Last month, FBI agents raided the company’s Fremont, Calif., headquarters in a criminal probe into suspected accounting fraud.
A senior administration official declined to comment on whether Spinner violated ethics rules. Department of Energy spokesman Dan Leistikow said Spinner could monitor the Solyndra application, though the memo also said Spinner “would not participate in any discussion” of Solyndra’s application.
“The memo says he is allowed to get status updates about clients of his wife’s firm — since she wasn’t receiving any financial benefit from those clients — but wasn’t allowed to make decisions about those applications, “Leistikow said. “Tracking the status of applications was part of his job — making decisions about those applications was not.”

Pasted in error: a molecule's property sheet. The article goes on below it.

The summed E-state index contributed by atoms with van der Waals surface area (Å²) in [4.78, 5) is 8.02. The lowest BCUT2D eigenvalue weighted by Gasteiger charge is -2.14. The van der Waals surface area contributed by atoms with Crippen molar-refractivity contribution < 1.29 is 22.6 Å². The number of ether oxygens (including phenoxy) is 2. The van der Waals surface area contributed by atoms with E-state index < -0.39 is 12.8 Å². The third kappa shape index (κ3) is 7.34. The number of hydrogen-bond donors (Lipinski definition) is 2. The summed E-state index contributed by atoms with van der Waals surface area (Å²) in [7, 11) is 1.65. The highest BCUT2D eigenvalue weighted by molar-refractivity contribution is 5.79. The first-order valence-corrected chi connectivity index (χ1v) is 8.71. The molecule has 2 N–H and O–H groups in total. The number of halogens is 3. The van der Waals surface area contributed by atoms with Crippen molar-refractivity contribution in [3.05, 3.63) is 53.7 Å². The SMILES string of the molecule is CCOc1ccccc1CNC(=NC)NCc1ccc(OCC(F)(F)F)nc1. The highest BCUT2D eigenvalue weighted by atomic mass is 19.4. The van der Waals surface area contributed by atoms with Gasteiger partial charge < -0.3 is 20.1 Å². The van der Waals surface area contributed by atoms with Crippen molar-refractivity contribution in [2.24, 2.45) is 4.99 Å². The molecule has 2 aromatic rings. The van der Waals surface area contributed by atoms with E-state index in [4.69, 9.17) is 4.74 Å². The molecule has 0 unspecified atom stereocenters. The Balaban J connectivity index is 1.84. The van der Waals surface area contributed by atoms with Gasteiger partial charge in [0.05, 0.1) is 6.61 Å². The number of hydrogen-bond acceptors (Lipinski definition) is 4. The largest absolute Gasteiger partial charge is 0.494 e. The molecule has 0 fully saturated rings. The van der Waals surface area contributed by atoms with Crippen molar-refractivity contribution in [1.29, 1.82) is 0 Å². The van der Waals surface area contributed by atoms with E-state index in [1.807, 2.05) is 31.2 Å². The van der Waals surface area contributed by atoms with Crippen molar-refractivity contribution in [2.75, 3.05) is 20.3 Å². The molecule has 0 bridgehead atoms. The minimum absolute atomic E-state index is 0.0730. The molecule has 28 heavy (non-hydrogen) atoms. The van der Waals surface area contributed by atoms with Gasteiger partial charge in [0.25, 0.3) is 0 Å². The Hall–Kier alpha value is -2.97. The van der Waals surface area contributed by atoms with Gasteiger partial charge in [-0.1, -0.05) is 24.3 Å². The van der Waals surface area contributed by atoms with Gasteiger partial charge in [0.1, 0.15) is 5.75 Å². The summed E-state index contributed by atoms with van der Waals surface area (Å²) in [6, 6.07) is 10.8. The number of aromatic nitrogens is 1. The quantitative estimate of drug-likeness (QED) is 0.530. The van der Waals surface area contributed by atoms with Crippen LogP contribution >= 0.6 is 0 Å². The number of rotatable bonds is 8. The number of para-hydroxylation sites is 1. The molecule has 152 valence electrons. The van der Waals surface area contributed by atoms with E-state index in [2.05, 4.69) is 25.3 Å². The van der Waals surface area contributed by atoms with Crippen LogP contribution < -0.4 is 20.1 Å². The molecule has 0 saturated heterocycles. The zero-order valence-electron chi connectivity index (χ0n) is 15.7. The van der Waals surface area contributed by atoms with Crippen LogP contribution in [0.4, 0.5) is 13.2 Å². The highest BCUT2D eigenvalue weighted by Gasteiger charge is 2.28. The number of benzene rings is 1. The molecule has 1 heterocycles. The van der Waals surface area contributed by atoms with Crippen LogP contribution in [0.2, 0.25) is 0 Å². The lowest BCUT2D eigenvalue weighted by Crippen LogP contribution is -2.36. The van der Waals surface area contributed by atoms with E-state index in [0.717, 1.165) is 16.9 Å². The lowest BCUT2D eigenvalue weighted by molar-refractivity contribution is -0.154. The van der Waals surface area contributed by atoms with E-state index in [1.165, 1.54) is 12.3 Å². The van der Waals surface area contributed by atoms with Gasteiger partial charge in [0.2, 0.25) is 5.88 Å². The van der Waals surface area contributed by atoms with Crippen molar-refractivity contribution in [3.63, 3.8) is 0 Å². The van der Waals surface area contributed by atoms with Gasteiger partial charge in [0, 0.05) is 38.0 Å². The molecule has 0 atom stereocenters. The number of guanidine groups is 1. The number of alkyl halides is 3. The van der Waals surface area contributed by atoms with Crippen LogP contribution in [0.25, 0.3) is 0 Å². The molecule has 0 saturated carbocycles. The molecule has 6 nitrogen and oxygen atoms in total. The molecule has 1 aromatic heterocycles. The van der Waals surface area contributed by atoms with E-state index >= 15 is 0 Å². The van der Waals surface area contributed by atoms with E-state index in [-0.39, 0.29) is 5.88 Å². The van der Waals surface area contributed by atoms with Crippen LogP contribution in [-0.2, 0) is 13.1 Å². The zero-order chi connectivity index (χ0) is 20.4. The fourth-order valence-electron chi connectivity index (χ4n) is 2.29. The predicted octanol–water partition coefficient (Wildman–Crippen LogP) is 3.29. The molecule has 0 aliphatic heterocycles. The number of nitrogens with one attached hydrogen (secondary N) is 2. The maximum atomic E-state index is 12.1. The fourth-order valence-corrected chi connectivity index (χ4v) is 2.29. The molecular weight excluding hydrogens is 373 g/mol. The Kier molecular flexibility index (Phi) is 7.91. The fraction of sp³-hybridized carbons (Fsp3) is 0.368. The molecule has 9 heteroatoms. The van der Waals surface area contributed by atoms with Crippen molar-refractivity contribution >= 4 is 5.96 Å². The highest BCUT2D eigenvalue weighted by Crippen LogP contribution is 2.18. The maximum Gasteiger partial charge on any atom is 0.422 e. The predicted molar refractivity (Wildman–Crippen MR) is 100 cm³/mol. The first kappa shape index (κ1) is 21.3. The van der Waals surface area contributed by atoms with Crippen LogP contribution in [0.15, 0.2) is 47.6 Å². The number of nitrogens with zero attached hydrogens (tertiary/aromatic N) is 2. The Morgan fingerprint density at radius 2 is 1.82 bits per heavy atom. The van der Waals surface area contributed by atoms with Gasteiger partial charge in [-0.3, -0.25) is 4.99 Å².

Spinner, who left the agency in September 2010 to become a fellow at the Center for American Progress, a Democratic think tank, did not respond to calls or e-mails requesting comment.
His wife, Allison Spinner, also did not respond. But Courtney Dorman, a spokeswoman for her law firm, said that Allison Spinner did not work on matters involving Solyndra and that the firm established “an ethical wall” around her. That wall barred her from working on other Energy Department matters, discussing them with others at the firm, and looking at related documents.
“The firm takes all conflicts extremely seriously,” Dorman said.
A friend of Spinner’s described Steve Spinner as a former triathlete who was ebullient by nature and detail-oriented in his work.
“He’s very outgoing; the colorful language used in the e-mails, I think, was not out of character for him,” said the acquaintance, who knows Spinner through business contacts and asked not to be identified because he had not spoken to Spinner since his e-mails became public. “It looks to me like he wasn’t involved in the guarantee, but maybe in the rollout of the guarantee and in the politics of it, and that would be appropriate.”